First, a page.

In case you missed it: 3 big stories from our world

Anzihe Protected Area

Anzihe Protected Area, Chongzhou, Sichuan. (© Kyle Obermann)

Editor’s note: News about conservation and the environment is made every day, but some of it can fly under the radar. In a recurring feature, Human Nature shares three stories from the past week that you should know about.

  1. Welcome to the Eocene, where ice sheets turn into swamps

Human-caused climate change will cause Earth to undergo changes that it hasn’t seen in all of its history.

The story: A new study found that if we don’t dramatically reduce emissions, we will cause Earth to enter into a state similar to the Eocene period — about 56 million years ago — with massive repercussions, Eric Holthaus reported for Grist last week. During the Eocene, Earth was 8 degrees Celsius warmer, which resulted in mass extinctions and rains that were strong enough to “scour away the land surface at a continent scale.”

The big picture: Based on the study, Earth could enter into this apocalyptic state in just 120 years, and in 250 years, at least 9 percent of its surface would be unlike anything the Earth has ever experienced. “The longer we wait to institute radical changes in society, the more likely the climate will become radically and irreversibly different, during the lifetimes of people alive today,” Holthaus wrote.

Read the story here.

  1. Following Trump’s lead, Republicans avoid addressing climate change

Even though Democratic lawmakers have always discussed climate change more than their Republican counterparts, under Trump’s presidency, Republicans have been discussing it far less.

The story: A study looked at how many times climate change was mentioned by Congress and found that in 2015, Republican lawmakers mentioned it 678 times compared with only 215 in 2018, Neal Rothschild wrote for Axios last week. For comparison, Democratic lawmakers mentioned climate change 5,360 times in 2018.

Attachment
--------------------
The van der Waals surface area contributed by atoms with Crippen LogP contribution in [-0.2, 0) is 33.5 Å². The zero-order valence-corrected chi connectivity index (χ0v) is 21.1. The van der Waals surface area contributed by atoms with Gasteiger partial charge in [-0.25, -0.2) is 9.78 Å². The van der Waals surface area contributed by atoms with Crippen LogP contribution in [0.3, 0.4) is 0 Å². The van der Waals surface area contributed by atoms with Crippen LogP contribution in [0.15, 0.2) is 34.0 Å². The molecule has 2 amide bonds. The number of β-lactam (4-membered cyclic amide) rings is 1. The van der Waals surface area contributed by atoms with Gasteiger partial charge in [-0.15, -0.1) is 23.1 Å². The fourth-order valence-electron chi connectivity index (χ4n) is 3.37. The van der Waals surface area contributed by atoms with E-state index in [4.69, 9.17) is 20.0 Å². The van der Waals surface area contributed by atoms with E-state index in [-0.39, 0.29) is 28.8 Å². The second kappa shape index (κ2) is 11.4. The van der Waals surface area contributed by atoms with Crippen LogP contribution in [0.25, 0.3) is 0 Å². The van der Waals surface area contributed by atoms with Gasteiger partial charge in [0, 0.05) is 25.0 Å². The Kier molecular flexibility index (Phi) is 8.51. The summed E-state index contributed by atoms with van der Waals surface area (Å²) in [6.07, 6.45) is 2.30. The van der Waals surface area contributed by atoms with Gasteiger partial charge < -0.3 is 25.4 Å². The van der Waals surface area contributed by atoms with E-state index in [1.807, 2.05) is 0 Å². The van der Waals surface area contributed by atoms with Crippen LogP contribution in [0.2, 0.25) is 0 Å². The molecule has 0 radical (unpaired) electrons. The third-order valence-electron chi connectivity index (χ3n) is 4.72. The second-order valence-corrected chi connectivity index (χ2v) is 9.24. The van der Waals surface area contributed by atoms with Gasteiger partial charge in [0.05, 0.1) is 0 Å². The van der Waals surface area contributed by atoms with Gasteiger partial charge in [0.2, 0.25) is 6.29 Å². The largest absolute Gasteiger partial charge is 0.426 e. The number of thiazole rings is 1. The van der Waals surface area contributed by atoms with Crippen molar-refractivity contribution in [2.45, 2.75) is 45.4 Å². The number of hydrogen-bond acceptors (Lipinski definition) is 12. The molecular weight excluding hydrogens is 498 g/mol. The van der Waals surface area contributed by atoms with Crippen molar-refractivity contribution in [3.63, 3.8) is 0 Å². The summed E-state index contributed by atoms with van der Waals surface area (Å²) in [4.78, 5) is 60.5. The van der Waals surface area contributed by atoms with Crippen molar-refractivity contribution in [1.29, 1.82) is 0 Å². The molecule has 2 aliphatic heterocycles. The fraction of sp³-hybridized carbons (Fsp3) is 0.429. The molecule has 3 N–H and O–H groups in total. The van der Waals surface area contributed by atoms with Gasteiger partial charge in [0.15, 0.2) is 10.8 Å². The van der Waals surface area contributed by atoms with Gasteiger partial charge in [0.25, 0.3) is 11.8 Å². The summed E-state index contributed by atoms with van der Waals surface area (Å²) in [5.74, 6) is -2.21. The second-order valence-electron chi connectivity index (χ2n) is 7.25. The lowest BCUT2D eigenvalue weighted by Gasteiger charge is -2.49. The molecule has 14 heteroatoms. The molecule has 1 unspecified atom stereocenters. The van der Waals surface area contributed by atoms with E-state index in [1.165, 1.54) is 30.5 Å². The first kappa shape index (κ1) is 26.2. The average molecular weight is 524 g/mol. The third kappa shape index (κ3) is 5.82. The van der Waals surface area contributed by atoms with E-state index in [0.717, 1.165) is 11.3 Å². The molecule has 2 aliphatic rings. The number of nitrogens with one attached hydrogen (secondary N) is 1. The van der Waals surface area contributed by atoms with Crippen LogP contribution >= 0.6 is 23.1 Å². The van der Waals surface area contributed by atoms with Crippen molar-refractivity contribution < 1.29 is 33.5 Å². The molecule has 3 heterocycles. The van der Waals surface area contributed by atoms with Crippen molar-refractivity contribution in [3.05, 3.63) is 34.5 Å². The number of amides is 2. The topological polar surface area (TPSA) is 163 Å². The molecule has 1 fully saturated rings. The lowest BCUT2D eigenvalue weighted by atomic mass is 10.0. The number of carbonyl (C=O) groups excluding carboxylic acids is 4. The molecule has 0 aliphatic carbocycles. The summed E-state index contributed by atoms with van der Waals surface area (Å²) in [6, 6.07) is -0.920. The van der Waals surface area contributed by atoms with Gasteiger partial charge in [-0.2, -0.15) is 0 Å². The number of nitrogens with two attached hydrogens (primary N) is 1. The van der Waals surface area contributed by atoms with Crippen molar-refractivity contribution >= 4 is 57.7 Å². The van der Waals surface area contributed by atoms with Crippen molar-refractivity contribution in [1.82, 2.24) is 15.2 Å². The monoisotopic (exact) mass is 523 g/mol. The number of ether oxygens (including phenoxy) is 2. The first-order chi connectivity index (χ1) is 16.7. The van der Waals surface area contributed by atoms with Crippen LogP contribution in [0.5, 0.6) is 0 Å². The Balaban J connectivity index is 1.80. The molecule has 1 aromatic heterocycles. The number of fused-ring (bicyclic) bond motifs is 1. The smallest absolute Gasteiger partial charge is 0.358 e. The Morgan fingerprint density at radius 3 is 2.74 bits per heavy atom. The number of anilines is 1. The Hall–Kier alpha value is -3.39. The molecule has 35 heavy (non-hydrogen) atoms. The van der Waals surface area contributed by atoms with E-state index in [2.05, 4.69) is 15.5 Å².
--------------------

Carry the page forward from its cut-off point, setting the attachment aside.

The big picture: The divide separating Republican and Democratic lawmakers on climate change is becoming deeper, and it’s occurring when more extreme weather events and scientific studies are bringing attention to the issue. One reason Republicans are mentioning it less, Rothschild wrote, could be that now they are being asked explicitly about the science and causation of climate change, and “have retreated where they might otherwise acknowledge the science at a more gradual pace.”

Read the story here.

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  1. Trump administration to strip pollution protections, harming vital wildlife

Trump administration to allow pollution into thousands of streams and millions of acres of wetlands.

The story: The streams and wetlands were previously protected by a law that required land users to obtain permits before being allowed to pollute the water, Emily Holden and Oliver Milman reported in The Guardian last week. But, the repeal of those protections would allow pollutants including fertilizers, pesticides and industry waste into streams and wetlands.

The big picture: The pollutants can harm wetlands, which provide habitat for fish and wildlife, and help to purify water and protect against floods, and the chemicals can also contaminate drinking water. Major rivers would still be protected, but smaller streams, ditches and converted cropland would not — which means pollution could still make its way to larger rivers through watershed.

Read the story here.

Olivia DeSmit is a staff writer for Conservation International.

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